In Memoriam, CPD Remembers Dr. Philip M. Taylor
This week, the Public Diplomacy discipline lost a great scholar, Professor Philip M. Taylor from the University of Leeds. Professor Taylor was a great supporter of CPD's work and will be greatly missed.
On 6 December, the British scholar of public diplomacy Professor Philip M. Taylor of University of Leeds passed away. Phil was an early supported of the USC Center on Public Diplomacy. He was affiliated with the CPD Blog and The Routledge Handbook of Public Diplomacy (co-edited with Nancy Snow) was published in association with CPD. He was a friend of Phil Seib, and mentor and PhD supervisor to Nick Cull. His work is a staple of the history class in the MPD (PUBD 502). Cause of death was an exceptionally aggressive cancer.
Phil Taylor was born in Liverpool in 1953. He joked that he went to college -- Leeds University -- because he was too cowardly to join the army and didn't know a girl he wanted to marry. At Leeds he worked closely with diplomatic historian David Dilks and media historian Nicholas Pronay, and as a BA and PhD student carved out his own niche as a historian of propaganda. His doctoral work examined the emergence of Britain's policy of national projection in the inter-war years, which became his first book: The Projection of Britain. He remained at Leeds for his entire career teaching first in the School of History, where he was associated with international history, and then at the Centre for Communication Studies. He enjoyed visiting appointments at Vanderbilt and elsewhere. His later works included a history of the media's role in the first Gulf War, a history of the evolution of British propaganda called Selling Democracy and a text book of propaganda through the ages called Munitions of the Mind, which was widely translated. He also wrote a biography of Stephen Spielberg. Phil was often sought after for advice from the UK and US military. He never pulled his punches and let them know where he believed they were going wrong. He was a gifted teacher and friend to his students. He nurtured many of the best known writers in the field directly, and circulated their work through his website, which was the go-to place for readings on issues of public diplomacy, cultural diplomacy and propaganda. He was a mainstay of the conferences of the International Association for Media and History and served as deputy editor of the Historical Journal of Film, Radio and Television. He was never so happy as in the bar after a conference panel, with a drink and a cigarette chewing over ideas or discussing movies or the latest doings of his home soccer team, Liverpool.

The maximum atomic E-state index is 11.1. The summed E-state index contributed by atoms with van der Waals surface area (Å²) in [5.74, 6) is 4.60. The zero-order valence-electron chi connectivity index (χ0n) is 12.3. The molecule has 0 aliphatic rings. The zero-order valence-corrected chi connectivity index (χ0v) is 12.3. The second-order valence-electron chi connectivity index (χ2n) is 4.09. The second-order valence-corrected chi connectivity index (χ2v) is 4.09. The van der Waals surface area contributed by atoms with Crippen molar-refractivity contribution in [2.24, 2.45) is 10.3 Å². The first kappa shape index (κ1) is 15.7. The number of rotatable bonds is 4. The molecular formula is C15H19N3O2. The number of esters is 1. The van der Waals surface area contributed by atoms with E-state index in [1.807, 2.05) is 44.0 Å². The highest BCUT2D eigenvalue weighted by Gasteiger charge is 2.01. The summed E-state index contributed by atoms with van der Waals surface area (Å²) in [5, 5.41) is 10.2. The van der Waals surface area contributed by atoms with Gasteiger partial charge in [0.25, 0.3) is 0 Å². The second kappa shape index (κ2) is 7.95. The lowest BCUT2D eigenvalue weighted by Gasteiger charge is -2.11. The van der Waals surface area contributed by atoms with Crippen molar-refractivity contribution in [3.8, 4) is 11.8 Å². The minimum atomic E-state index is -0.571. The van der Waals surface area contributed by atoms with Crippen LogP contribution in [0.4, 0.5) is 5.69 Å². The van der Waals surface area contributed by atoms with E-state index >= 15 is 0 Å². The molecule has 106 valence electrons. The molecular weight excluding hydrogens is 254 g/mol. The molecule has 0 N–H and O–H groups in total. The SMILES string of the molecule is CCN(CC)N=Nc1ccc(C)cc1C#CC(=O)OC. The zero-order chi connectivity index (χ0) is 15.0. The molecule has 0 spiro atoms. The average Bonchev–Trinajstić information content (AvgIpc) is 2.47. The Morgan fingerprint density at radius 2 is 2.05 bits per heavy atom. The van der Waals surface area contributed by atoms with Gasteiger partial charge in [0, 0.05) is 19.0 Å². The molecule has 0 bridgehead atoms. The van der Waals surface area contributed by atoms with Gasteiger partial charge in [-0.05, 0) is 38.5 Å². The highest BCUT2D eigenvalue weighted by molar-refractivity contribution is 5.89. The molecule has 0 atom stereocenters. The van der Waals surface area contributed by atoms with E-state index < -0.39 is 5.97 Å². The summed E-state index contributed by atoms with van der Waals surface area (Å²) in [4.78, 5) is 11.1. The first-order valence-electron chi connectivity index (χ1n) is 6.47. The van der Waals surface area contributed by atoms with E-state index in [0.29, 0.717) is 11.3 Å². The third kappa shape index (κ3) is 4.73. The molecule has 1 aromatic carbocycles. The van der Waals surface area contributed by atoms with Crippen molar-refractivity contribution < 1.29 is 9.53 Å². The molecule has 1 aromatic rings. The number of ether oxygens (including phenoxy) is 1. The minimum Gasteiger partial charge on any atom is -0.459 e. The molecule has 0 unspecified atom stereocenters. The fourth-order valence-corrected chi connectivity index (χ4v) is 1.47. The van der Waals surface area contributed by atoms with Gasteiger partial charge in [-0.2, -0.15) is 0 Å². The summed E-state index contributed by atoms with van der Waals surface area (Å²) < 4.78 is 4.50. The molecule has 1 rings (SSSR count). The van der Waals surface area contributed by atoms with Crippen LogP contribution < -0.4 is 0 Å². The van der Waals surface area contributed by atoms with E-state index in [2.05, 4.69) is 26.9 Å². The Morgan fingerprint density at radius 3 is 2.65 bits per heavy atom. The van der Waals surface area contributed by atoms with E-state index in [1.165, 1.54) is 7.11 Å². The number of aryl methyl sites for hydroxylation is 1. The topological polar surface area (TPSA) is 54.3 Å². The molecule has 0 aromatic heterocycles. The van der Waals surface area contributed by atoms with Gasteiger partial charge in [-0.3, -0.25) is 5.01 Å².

Phil is survived by his wife Sue, and many students who continue to build on the ideas and themes which he pioneered.
This obituary was contributed to the USC Center on Public Diplomacy by Dr. Nicholas J. Cull, director of the USC Master of Public Diplomacy program and CPD University Fellow.
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